Continuing on with the theme of admiration for the classic camp stoves, here is a visual overview of the Optimus 80 / Svea 71. No, they are not exactly the same, but are very close and share virtually all the same features. For those interested in the early history of the liquid fuel camping stove, have a look HERE.
The Optimus 80 stove.
How much simpler can this get? It is essentially a repeat of the classic design in a slimmed down form. It was designed to stand alone as a portable cooker with the carrying case serving as a pot support.
This beautiful stove packs down in this nice little tin box.
I wasn’t really looking for one when found this on Ebay. It has obviously seen very little use and the paint and tin plate are still in excellent condition. I’m not a fanatical collector so when I bid on these things I tend to be pretty frugal. I was fortunate to get this one for a very fair price.
The box opened for use.
A bit of oxidation is visible on the top and in the lid of the box but otherwise, this is a clean stove. It fired up immediately and works extremely well.
I put a Quiet Stove flame spreader in this one and I think it makes it easier to cook on. The flame is certainly a lot nicer and more controlled with this device. They are a bit expensive but are certainly worth the cost if you are using an Optimus-style stove on a regular basis.
Check them out.
Just some eye candy of the Optimus 8R. Battered, grungy, and well-used, much like it’s owner. I really wanted one of these back in the mid-1980s. Since I was bumming around and using air travel, I went to a butane cartridge stove instead. For those interested in the early history of the liquid fuel camping stove, have a look HERE.
Svea 123. Click for more information on liquid fuel stoves.
The Svea 123.
Arguably the pinnacle of white gas stove design. My little Svea 123. It is essentially a brass fuel tank and a burner; a Molotov Cocktail with a valve. And it comes in one of my favorite colors, shiny brass. During a recent extended power outage, I used this guy on my electric stove top for making up the coffee. Collectors will probably cringe at this but I ditched the little aluminum cup years ago as I don’t cook in aluminum.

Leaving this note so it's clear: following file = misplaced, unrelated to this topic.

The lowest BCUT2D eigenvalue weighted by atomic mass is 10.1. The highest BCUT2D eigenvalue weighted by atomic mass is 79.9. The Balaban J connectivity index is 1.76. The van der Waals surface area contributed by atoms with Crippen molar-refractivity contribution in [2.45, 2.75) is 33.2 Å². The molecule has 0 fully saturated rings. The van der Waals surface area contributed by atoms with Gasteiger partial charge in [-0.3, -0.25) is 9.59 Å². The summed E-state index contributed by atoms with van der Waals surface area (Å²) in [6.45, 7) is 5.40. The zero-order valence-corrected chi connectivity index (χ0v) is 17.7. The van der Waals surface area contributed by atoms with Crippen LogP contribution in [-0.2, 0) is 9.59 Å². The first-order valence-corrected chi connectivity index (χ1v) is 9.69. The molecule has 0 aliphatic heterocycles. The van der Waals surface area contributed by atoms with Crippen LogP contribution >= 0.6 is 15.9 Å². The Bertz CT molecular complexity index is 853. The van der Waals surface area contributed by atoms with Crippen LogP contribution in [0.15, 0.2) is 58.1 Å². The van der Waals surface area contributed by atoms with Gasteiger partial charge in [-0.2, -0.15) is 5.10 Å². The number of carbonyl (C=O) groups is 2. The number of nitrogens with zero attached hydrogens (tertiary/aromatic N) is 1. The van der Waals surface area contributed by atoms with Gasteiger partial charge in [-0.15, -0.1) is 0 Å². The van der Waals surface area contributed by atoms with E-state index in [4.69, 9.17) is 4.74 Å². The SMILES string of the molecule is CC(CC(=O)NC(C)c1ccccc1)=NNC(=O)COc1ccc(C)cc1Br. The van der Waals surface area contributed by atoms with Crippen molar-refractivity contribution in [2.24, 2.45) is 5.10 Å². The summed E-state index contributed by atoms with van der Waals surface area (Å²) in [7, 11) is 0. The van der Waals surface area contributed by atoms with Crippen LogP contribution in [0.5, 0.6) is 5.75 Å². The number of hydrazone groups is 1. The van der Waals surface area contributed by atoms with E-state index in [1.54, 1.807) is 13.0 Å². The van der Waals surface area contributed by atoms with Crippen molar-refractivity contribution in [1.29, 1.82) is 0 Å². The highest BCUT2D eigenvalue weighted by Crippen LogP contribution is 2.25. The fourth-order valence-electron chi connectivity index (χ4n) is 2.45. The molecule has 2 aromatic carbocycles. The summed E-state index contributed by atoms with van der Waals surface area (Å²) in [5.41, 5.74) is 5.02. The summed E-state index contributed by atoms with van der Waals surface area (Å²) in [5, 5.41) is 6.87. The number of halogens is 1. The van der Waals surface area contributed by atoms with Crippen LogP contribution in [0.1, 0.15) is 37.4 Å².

If you’re interested in the early history of the liquid fuel camping stove, have a look at an older write-up HERE.
“Do you ever Hunt? Fish? Paddle a Canoe? Explore? Prospect? Climb Hills or Sail on a Yacht?” Such was the opening line on an 1899 advertisement for Primus stoves. That covers just about anybody of worth that I know. Of course you need a stove. Buck up and buy one (that means you Jim). The ad goes on to say “It cures all ills that campers are heir to. It is the one thing needful to make camp life a dream of Elysium.” You just can’t ask for more than that.
Improving the Primus Stove experience began early on. Putting the stove in a tin case, disassembled, made for easier packing and kept the parts together. And of course, a toaster rack that works while the tea kettle is heating on top would become indispensable.
Unlike what was taught in the Boy Scouts, Primus highly encourage its use inside tents; going so far as to suggest drying clothing and bedding. I’m not sure my old Scoutmasters would approve but really, it’s nearly the twentieth century, right? Seriously though, some of the better information concerns the economy. One quart (0.95 litres) will burn for 5 hours, or as one prospectors testimony claims “A quart of kerosene lasts a week and cooks three meals a day for us.”
Now I just need to find the right tin box and the remarkable flatiron griddle shown in the upper right of the second ad.
Saves Gas Bills, Saves Trouble, Saves Patience, Saves Time! And it burns any kind of oil. I think we would market this as multi-fuel off-grid survival stove these days.